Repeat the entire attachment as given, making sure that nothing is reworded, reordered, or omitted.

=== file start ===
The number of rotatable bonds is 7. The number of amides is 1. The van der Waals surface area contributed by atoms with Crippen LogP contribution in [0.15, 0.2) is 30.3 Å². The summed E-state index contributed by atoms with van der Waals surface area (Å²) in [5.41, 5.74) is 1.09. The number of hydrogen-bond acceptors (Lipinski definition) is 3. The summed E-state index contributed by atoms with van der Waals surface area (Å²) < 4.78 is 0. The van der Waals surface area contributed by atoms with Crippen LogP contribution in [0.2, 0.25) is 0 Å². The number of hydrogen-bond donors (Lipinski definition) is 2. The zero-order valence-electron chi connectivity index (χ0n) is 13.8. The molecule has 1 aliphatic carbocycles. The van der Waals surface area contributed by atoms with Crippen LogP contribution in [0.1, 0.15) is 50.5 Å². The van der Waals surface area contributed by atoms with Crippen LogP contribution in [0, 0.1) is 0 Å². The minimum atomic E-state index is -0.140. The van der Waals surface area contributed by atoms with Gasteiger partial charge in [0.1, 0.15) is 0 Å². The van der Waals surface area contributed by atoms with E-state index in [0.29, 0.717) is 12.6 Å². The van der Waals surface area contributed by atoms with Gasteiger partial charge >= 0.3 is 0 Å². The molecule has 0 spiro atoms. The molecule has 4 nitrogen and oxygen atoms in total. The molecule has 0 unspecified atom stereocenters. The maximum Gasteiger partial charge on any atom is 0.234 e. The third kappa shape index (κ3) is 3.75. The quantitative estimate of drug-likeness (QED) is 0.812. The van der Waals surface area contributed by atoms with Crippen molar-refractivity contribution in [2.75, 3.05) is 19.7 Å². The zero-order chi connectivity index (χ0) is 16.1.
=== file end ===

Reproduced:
The number of rotatable bonds is 7. The number of amides is 1. The van der Waals surface area contributed by atoms with Crippen LogP contribution in [0.15, 0.2) is 30.3 Å². The summed E-state index contributed by atoms with van der Waals surface area (Å²) in [5.41, 5.74) is 1.09. The number of hydrogen-bond acceptors (Lipinski definition) is 3. The summed E-state index contributed by atoms with van der Waals surface area (Å²) < 4.78 is 0. The van der Waals surface area contributed by atoms with Crippen LogP contribution in [0.2, 0.25) is 0 Å². The number of hydrogen-bond donors (Lipinski definition) is 2. The zero-order valence-electron chi connectivity index (χ0n) is 13.8. The molecule has 1 aliphatic carbocycles. The van der Waals surface area contributed by atoms with Crippen LogP contribution in [0.1, 0.15) is 50.5 Å². The van der Waals surface area contributed by atoms with Crippen LogP contribution in [0, 0.1) is 0 Å². The minimum atomic E-state index is -0.140. The van der Waals surface area contributed by atoms with Gasteiger partial charge in [0.1, 0.15) is 0 Å². The van der Waals surface area contributed by atoms with E-state index in [0.29, 0.717) is 12.6 Å². The van der Waals surface area contributed by atoms with Gasteiger partial charge >= 0.3 is 0 Å². The molecule has 0 spiro atoms. The molecule has 4 nitrogen and oxygen atoms in total. The molecule has 0 unspecified atom stereocenters. The maximum Gasteiger partial charge on any atom is 0.234 e. The third kappa shape index (κ3) is 3.75. The quantitative estimate of drug-likeness (QED) is 0.812. The van der Waals surface area contributed by atoms with Crippen molar-refractivity contribution in [2.75, 3.05) is 19.7 Å². The zero-order chi connectivity index (χ0) is 16.1.